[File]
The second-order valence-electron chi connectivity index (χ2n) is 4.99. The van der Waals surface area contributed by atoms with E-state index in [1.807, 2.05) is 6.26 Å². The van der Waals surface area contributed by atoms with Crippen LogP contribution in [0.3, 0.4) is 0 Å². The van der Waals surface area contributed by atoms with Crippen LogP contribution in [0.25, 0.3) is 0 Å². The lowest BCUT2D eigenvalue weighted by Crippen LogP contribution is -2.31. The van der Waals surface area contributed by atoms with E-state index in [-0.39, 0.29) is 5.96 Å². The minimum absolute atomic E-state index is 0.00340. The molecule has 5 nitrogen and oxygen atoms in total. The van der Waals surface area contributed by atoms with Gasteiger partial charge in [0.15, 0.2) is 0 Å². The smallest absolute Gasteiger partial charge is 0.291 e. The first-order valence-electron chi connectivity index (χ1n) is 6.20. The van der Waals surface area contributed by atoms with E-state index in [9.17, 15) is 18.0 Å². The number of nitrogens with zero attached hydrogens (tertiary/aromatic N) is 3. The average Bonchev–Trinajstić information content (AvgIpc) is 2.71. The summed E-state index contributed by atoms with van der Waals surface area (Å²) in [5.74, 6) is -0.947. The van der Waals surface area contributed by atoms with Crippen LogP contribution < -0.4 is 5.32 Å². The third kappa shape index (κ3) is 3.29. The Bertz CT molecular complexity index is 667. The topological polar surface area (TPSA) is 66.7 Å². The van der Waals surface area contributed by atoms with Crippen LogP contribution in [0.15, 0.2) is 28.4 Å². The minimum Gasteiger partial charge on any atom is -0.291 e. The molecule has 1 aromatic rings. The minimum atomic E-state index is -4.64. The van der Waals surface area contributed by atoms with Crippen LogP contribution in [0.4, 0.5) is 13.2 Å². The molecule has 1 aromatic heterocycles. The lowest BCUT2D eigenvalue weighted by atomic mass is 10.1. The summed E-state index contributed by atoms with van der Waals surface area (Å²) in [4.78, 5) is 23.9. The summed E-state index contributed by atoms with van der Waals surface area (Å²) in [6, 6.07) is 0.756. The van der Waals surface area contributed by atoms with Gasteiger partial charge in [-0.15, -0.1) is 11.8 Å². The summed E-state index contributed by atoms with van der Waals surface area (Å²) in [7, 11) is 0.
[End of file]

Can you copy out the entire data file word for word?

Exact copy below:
The second-order valence-electron chi connectivity index (χ2n) is 4.99. The van der Waals surface area contributed by atoms with E-state index in [1.807, 2.05) is 6.26 Å². The van der Waals surface area contributed by atoms with Crippen LogP contribution in [0.3, 0.4) is 0 Å². The van der Waals surface area contributed by atoms with Crippen LogP contribution in [0.25, 0.3) is 0 Å². The lowest BCUT2D eigenvalue weighted by Crippen LogP contribution is -2.31. The van der Waals surface area contributed by atoms with E-state index in [-0.39, 0.29) is 5.96 Å². The minimum absolute atomic E-state index is 0.00340. The molecule has 5 nitrogen and oxygen atoms in total. The van der Waals surface area contributed by atoms with Gasteiger partial charge in [0.15, 0.2) is 0 Å². The smallest absolute Gasteiger partial charge is 0.291 e. The first-order valence-electron chi connectivity index (χ1n) is 6.20. The van der Waals surface area contributed by atoms with E-state index in [9.17, 15) is 18.0 Å². The number of nitrogens with zero attached hydrogens (tertiary/aromatic N) is 3. The average Bonchev–Trinajstić information content (AvgIpc) is 2.71. The summed E-state index contributed by atoms with van der Waals surface area (Å²) in [5.74, 6) is -0.947. The van der Waals surface area contributed by atoms with Crippen LogP contribution < -0.4 is 5.32 Å². The third kappa shape index (κ3) is 3.29. The Bertz CT molecular complexity index is 667. The topological polar surface area (TPSA) is 66.7 Å². The van der Waals surface area contributed by atoms with Crippen LogP contribution in [0.15, 0.2) is 28.4 Å². The minimum Gasteiger partial charge on any atom is -0.291 e. The molecule has 1 aromatic rings. The minimum atomic E-state index is -4.64. The van der Waals surface area contributed by atoms with Crippen LogP contribution in [0.4, 0.5) is 13.2 Å². The molecule has 1 aromatic heterocycles. The lowest BCUT2D eigenvalue weighted by atomic mass is 10.1. The summed E-state index contributed by atoms with van der Waals surface area (Å²) in [4.78, 5) is 23.9. The summed E-state index contributed by atoms with van der Waals surface area (Å²) in [6, 6.07) is 0.756. The van der Waals surface area contributed by atoms with Gasteiger partial charge in [-0.15, -0.1) is 11.8 Å². The summed E-state index contributed by atoms with van der Waals surface area (Å²) in [7, 11) is 0.